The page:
FARMER”S MARKET WEEK August 5-11th 2012

FARMER”S MARKET WEEK August 5-11th 2012

"Organic Farmers after Fukushima"

posted by: Farm Organics Staff

The devastation of Fukushima is still being felt and no greater an impact than with the organic farmers of the region.

Organics Fellowship Cal Poly

Press Release

Cal Poly College of Agriculture

posted by: Farm Organics Staff

(pic courtesy of Cal Poly)

SAN LUIS OBISPO – The College of Agriculture, Food & Environmental Sciences Center for Sustainability will add a new faculty fellowship in organics to the Horticulture and Crop Science Department as a result of the Lundberg Family Farms’ pledge of support to the organic program at Cal Poly. 

With this fellowship, Cal Poly students will benefit from year-round training and research opportunities in organic farming methods, food safety, and sustainable agricultural systems.

The Center for Sustainability’s valued industry partners at Lundberg Family Farms, in combination with support from the Clarence C. Heller Charitable Foundation, have provided for the establishment of  the summer-quarter faculty fellowship dedicated to the field of organic and sustainable farming methods.

"The Center for Sustainability is delighted to have the opportunity to support education in this rapidly growing sector,” said Hunter Francis, the center’s director, “and we are so grateful for the generosity and vision of the Lundberg family in helping our college respond to growing student demand for it.”

This new fellowship will bring expertise in California production techniques in organic and sustainable agriculture systems, and will oversee Cal Poly’s 11-acre organic farm, where faculty, staff and students jointly manage the production, care, harvesting and marketing of organic produce.

“We are pleased to announce the selection of David Headrick as the recipient of the first summer fellowship in organics as a result of the support from Lundberg Family Farms,” said John Peterson, head of the Cal Poly Horticulture and Crop Science Department. “This position bolsters the strength of our coursework and programs in organic crop production and sustainable agriculture. This summer quarter, our students–who graduate to become industry leaders–will benefit from the knowledge and expertise that Dr. Headrick brings to Cal Poly’s Organic Farm.”

“Our family heritage and our brand identity are firmly rooted in the practice of organic and sustainable farming,” said Grant Lundberg, chief executive officer of Lundberg Family Farms. “Our partnership with Cal Poly is the perfect complement to our Raising Organic Family Farms initiative, which is our way of encouraging responsible land stewardship and sustainable agriculture among the next generation of farmers.” 

For more information on the Cal Poly Organic Farm, go to http://aeps.calpoly.edu/organics/.

"We Need to Be Aware"

posted by: Farm Organics Staff

Brief video from Morph City regarding the Technology Service Agreement/Waiver that Monsanto forces all of their farmers to sign. Upon signing the farmers are now responsible for all liability lawsuits that they may incur. If they try and sell their land to other farmers, then the new farmer and landowner have to abide by the waiver as well. Essentially turning over the land to Monsanto for perpetuity thus becoming servants of the corporation.

"Bringing in a New Year"
posted: by Farm Organics Staff
As we reflect back on 2011 we are left wondering what 2012 will bring. So much unfinished business and a general concern in our country as to what road are we headed down. But at the same time so much optimism abounds and that is the road that we here at Farm Organics wishes to explore. A world of endless hope and incredible solutions are awaiting those who seek them out. We hope you will join us as we grow organically as well.Finding the best possible solutions for those problems that are wishing to be solved, we hope you’ll join us.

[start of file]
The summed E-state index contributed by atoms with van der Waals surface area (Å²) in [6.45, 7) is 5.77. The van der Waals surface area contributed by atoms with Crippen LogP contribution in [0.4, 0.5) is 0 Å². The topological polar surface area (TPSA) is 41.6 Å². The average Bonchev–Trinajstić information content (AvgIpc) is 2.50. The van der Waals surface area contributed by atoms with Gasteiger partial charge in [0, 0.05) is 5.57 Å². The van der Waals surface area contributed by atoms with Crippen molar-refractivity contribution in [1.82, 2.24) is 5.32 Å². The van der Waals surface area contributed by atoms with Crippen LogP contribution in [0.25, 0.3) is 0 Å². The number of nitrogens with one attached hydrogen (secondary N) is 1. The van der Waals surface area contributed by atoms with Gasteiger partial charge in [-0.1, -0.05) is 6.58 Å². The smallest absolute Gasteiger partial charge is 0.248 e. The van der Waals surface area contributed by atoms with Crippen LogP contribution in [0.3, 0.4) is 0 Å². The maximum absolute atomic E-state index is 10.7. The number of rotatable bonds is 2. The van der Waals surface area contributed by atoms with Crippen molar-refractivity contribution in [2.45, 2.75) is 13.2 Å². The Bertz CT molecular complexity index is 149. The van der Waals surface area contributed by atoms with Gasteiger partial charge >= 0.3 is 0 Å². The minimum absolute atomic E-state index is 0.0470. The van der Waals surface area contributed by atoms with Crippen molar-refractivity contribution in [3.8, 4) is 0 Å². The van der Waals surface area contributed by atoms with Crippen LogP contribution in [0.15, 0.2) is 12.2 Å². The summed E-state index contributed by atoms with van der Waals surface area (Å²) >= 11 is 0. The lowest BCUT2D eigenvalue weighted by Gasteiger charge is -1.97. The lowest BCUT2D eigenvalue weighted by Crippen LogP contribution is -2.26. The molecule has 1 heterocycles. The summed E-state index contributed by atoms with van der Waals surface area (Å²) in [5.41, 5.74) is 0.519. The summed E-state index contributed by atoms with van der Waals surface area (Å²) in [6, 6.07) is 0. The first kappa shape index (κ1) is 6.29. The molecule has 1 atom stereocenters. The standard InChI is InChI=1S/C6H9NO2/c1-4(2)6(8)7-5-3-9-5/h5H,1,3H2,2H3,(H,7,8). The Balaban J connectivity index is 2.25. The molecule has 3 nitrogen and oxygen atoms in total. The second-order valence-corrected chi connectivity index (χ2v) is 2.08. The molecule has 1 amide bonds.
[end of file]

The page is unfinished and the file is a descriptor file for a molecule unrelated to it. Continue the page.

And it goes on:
Fully engaged in 2012 Happy New Year to all.
Organically yours;
Farm Organics
Photo: by D.E. Dotter

"Bringing in a New Year"

posted: by Farm Organics Staff

As we reflect back on 2011 we are left wondering what 2012 will bring. So much unfinished business and a general concern in our country as to what road are we headed down.

But at the same time so much optimism abounds and that is the road that we here at Farm Organics wishes to explore. A world of endless hope and incredible solutions are awaiting those who seek them out. We hope you will join us as we grow organically as well.

Finding the best possible solutions for those problems that are wishing to be solved, we hope you’ll join us.

Fully engaged in 2012 Happy New Year to all.

Organically yours;

Farm Organics

Photo: by D.E. Dotter

“What’s in a Movement”

posted: by Farm Organics Staff

Our team here at Farm Organics have been focused on many things over the past 6 weeks and are busying developing, implementing and growing our organization. But what as taken us by surprise. And by all accounts most of the Nation and the World, is the social uprising taking place on all levels of our society.

This spotlight on our democracy through these lenses was not anticipated. The level of expression has been monumental and the result is that the people of the United States need answers to many questions that plague the dysfunction of our systems.

Our most basic needs are either not being met or being denied at a time when the United States is the richest and most powerful country in the world, however its relationship with its citizenry is well…very strained at present.

Many blame large corporate interests for that strain. People are being asked to sacrifice while the corporations are not. 

So we at Farm Organics are trying our best to stay positive and objective and try as best as we might bring to you knowledge that will provide a platform for community and positive communication. Which hopefully leads to solutions and not divisions.